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How to set the right KPIs for your campaigns


Analytics / October 02, 2018

We all know that digital marketing is magical because you can measure it… in minute detail. Today’s measurement tools let you track and quantify every click, impression, view and sale.

But how do you use all this data to drive your business objectives?

Experienced digital marketers set objectives — known as key performance indicators (KPIs) —  against which they measure campaign metrics. Each KPI is a quantifiable metric, for example, a desired number of leads generated per month, that aligns with an organization’s overall business goals.

Easily said. What are the ideal digital marketing metrics to define the success of a campaign? And once you decide on metrics, how do you set a measurable KPI that’s both aspirational and realistic?

Start with your business objectives (not with the campaign)

There’s no one KPI to rule them all — no magical metric you can assign to each type of digital marketing campaign. Each and every digital marketing project you launch will require its own KPIs. And all these KPIs must be aligned with your organization’s business objectives.

This only feels overwhelming if you start with the (possibly myriad) campaigns you are managing and work up to business objectives. Instead, zoom out and start with the objectives of your organization around selling the product or service you are promoting.

Maybe you need to meet specific sales or lead targets. Or perhaps your organization has set growth objectives rely on your marketing campaigns. Regardless, start with those high level objectives and work backwards to the metrics that will best drive and inform this objective.

The process of setting KPIs

The best way to explain this process is through an example.

1. Start with your overall business objectives.

Maybe you work for a sales-oriented company that relies on lead generation to gather sales prospects. And you know that three out of every 100 leads generated results in a sale. In other words, your lead generation program has a three percent conversion rate.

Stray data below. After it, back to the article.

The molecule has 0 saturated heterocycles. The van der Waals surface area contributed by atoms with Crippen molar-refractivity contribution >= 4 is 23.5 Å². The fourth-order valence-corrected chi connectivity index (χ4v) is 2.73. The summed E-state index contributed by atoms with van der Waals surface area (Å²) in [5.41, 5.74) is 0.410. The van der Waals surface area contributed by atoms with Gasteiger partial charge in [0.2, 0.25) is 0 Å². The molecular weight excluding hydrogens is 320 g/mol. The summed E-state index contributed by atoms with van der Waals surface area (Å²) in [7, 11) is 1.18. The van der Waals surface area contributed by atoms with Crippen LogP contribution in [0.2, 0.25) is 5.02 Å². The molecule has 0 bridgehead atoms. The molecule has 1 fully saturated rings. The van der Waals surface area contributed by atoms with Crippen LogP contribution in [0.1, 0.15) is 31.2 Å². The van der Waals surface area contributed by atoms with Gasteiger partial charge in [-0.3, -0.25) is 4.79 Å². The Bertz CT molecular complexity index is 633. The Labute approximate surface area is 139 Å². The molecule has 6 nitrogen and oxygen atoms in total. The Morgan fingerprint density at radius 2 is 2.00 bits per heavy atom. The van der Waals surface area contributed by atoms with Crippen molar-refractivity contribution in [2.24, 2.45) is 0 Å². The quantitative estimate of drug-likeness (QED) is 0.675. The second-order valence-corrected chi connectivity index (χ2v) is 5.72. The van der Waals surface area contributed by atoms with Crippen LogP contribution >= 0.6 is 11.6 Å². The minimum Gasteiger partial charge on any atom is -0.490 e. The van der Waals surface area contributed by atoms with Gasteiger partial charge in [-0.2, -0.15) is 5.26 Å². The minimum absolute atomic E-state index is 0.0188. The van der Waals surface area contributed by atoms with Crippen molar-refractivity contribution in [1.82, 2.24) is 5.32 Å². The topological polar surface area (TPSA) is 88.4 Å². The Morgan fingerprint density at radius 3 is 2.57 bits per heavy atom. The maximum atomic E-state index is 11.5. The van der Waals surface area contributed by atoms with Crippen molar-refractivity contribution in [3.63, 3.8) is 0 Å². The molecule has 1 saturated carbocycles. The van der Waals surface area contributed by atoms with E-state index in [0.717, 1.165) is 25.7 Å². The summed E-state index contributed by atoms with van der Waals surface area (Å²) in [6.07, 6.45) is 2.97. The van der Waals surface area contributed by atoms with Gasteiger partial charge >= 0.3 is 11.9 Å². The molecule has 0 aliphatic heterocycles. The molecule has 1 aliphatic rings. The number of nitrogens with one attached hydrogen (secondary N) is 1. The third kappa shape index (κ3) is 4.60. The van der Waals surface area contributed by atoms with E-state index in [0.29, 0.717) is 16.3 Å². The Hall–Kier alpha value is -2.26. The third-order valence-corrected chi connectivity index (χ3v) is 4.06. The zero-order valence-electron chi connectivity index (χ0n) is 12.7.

Now your organization has set new targets. They’ve asked you to launch a paid search campaign to cast a wider net. Surely with that new optimized lead generation page and a tighter sales cycle, your campaign will help improve the lead to sale conversion rate from three to four percent.

2. Assess similar, previous marketing activities. Incorporate learnings and adapt.

Your previous paid search campaign had a one percent conversion rate, from ad click to lead generated. Based on your learnings from the last campaign, the anticipated higher volume of the next campaign, and improvements made to your lead generation landing page, you can expect this campaign to have a higher conversion rate.

3. Develop your strategy.

You feel that better targeted keywords and ad copy will pre-qualify leads. Maybe your clickthrough rate will be lower, but the campaigns will attract leads who are further down the conversion funnel… and therefore more likely to convert into paying customers.

4. Calculate the KPI that will realistically drive your business objectives.

With this in mind, you are targeting a 1.25 percent click to lead conversion rate. This is your KPI — a metric you came up with based on campaign history, learnings and improvements. Based on other improvements to the sales cycle, increased traffic and a more strategic campaign, this higher conversion rate will drive more qualified leads and will increase the lead to sales conversion rate by one percent.

It’s about finding the metric to drive your business objectives

We can’t tell you which KPI is ideal for your individual campaign. You need to ask yourself: based on business objectives, which metric will ultimately advance those overall objectives? If you’re branding, it may be display impressions. If you’re increasing ecommerce revenue, maybe you need to drive down the cost per conversion. You won’t know until you understand the bigger picture about how your campaign contributes to a quantifiable business objective. Without this, you’re optimizing in the dark.

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Doriane Nasarre

Digital Strategist @ Bloom


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